“They’re way too early in their investigation to know,” said Laurie Levenson, a law professor at Loyola Law School and former federal prosecutor. “The have arrested 200 people, they’re pursuing hundreds more, all of those people could be potential witnesses because some have said ‘Trump made me do it’.”
What’s not known, she said, is what Trump was doing during the time of the riot, and that could be the key. Impeachment didn’t produce many answers. But federal investigators in a criminal inquiry have much more power to compel evidence through grand jury subpoenas.
“It’s not an easy case, but that’s only because what we know now, and that can change,” Levenson said.
The legal issue is whether Trump or any of the speakers at the rally near the White House that preceded the assault on the Capitol incited violence and whether they knew their words would have that effect. That’s the standard the Supreme Court laid out in its 1969 decision in Brandenburg v. Ohio, which overturned the conviction of a Ku Klux Klan leader.
Trump urged the crowd on Jan. 6 to march on the Capitol, where Congress was meeting to affirm Joe Biden’s presidential election, Trump even promised to go with his supporters, though he didn’t in the end. “You’ll never take our country back with weakness,” Trump said.
He also had spent weeks spinning up supporters over his increasingly combative language and false election claims urging them to “stop the steal.”
Trump’s impeachment lawyers said he didn’t do anything illegal. Trump, in a statement after the acquittal, did not admit to any wrongdoing.
Federal prosecutors have said they are looking at all angles of the assault on the Capitol and whether the violence had been incited. The attorney general for the District of Columbia, Karl Racine, has said that district prosecutors are considering whether to charge Trump under local law that criminalizes statements that motivate people to violence.
“Let it be known that the office of attorney general has a potential charge that it may utilize,” Racine told MSNBC last month. The charge would be a misdemeanor with a maximum sentence of six months in jail.
Trump’s top White House lawyer repeatedly warned Trump on Jan. 6 that he could be held liable. That message was delivered in part to prompt Trump to condemn the violence that was carried out in his name and acknowledge that he would leave office Jan. 20, when Biden was inaugurated. He did depart the White House that day.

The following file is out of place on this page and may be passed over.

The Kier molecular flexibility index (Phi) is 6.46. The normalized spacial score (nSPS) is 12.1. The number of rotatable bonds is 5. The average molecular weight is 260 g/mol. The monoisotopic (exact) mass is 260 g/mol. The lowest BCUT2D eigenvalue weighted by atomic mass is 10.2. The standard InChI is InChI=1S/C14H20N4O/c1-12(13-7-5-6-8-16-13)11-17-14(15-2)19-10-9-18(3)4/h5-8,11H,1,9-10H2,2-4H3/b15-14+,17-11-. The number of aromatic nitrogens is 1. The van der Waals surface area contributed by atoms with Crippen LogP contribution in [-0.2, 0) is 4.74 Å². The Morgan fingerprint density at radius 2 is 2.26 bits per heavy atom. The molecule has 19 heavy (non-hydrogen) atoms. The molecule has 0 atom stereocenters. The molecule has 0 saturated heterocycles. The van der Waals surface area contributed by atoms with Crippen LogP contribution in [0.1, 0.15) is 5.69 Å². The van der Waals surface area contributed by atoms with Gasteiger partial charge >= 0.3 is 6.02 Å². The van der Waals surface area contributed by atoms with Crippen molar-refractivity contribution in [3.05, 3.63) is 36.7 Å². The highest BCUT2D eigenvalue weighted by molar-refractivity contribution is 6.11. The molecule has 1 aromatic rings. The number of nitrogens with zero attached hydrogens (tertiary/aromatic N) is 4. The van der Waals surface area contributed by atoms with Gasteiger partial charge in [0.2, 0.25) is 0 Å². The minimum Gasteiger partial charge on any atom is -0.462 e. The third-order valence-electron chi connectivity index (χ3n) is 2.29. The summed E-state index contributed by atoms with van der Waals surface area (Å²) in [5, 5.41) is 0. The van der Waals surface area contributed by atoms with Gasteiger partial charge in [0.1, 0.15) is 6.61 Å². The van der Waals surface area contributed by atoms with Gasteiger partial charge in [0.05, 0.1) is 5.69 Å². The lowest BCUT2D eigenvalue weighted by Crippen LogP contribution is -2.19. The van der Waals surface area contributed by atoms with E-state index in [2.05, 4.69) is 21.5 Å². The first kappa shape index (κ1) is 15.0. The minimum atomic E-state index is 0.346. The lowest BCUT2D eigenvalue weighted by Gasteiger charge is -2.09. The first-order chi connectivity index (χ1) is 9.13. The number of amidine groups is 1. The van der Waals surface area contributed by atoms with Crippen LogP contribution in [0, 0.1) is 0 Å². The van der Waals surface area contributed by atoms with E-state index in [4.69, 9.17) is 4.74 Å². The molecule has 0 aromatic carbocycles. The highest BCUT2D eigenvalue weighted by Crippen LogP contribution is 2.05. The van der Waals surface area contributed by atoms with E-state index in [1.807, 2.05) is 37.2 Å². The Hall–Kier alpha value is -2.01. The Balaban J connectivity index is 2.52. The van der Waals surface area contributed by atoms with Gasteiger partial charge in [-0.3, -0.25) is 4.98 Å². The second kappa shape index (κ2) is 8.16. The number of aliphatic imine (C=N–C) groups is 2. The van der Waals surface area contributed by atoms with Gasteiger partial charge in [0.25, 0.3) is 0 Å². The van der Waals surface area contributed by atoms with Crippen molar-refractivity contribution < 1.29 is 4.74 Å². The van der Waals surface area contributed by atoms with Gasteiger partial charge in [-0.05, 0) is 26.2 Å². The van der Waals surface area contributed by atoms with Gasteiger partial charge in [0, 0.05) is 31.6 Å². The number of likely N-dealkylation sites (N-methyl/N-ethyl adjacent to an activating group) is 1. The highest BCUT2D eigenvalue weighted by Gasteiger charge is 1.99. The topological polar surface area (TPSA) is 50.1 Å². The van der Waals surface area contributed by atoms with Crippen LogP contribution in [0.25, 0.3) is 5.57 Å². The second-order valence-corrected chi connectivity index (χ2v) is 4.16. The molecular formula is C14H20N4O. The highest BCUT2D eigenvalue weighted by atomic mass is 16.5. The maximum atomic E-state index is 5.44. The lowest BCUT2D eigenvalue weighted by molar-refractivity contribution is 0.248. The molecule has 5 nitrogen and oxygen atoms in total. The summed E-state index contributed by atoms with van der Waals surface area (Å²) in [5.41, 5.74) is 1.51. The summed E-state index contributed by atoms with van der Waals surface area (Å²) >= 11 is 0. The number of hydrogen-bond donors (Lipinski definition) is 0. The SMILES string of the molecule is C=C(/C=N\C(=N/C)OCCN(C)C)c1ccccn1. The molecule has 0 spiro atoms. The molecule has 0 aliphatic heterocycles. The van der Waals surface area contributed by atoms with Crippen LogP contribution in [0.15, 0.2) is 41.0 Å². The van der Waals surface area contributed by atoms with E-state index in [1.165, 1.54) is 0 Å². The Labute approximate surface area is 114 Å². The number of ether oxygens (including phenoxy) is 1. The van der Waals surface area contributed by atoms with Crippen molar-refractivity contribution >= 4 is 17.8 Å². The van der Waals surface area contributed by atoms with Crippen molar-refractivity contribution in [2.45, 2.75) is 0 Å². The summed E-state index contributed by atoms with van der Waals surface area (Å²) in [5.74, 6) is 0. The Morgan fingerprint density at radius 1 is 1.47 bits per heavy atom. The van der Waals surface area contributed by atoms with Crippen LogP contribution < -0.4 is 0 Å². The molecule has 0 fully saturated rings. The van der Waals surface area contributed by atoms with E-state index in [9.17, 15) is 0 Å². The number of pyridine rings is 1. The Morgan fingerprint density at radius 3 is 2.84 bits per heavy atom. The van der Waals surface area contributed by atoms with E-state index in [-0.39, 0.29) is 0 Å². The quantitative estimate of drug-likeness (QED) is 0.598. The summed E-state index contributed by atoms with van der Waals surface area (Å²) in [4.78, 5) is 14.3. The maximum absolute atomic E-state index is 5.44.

Since then, many of those charged in the riots say they were acting directly on Trump’s orders. Some offered to testify. A phone call between Trump and House Republican leader Kevin McCarthy emerged during the impeachment trial in which McCarthy, as rioters stormed the Capitol, begged Trump to call off the mob. Trump replied: “Well, Kevin, I guess these people are more upset about the election than you are.”
The McCarthy call is significant because it could point to Trump’s intent, state of mind and knowledge of the rioters’ actions.
Court cases that try to prove incitement often bump up against the First Amendment. In recent years, federal judges have taken a hard line against the anti-riot law. The federal appeals court in Virginia narrowed the Anti-Riot Act, with a maximum prison term of five years, because it swept up constitutionally protected speech. The court found invalid parts of the law that encompassed speech tending to “encourage” or “promote” a riot, as well as speech “urging” others to riot or involving mere advocacy of violence.
The same court upheld the convictions of two members of a white supremacist group who admitted they punched and kicked counter-demonstrators during the 2017 “Unite the Right” rally in Charlottesville, Virginia.
It’s possible federal prosecutors will decide not to bring charges, and if Trump were indicted in one of the many other separate investigations, federal prosecutors could decide justice would be done elsewhere.
Atlanta prosecutors have recently opened a criminal investigation into Trump’s attempts to overturn his election loss in Georgia, including a Jan. 2 phone call in which he urged that state’s secretary of state, Brad Raffensperger, to “find” enough votes to reverse Biden’s narrow victory.
And Manhattan District Attorney Cyrus R. Vance Jr., is in the midst of an 18-month criminal grand jury investigation focusing in part on hush-money payments paid to women on Trump’s behalf, and whether Trump or his businesses manipulated the value of assets — inflating them in some cases and minimizing them in others — to gain favorable loan terms and tax benefits.
GOP Sen. Thom Tillis of North Carolina, who voted to acquit along with McConnell and 41 other Republicans, argued that because Trump is no longer in office, impeachment is not the right way to hold him to account.
“The ultimate accountability is through our criminal justice system where political passions are checked and due process is constitutionally mandated. No president is above the law or immune from criminal prosecution, and that includes former President Trump.”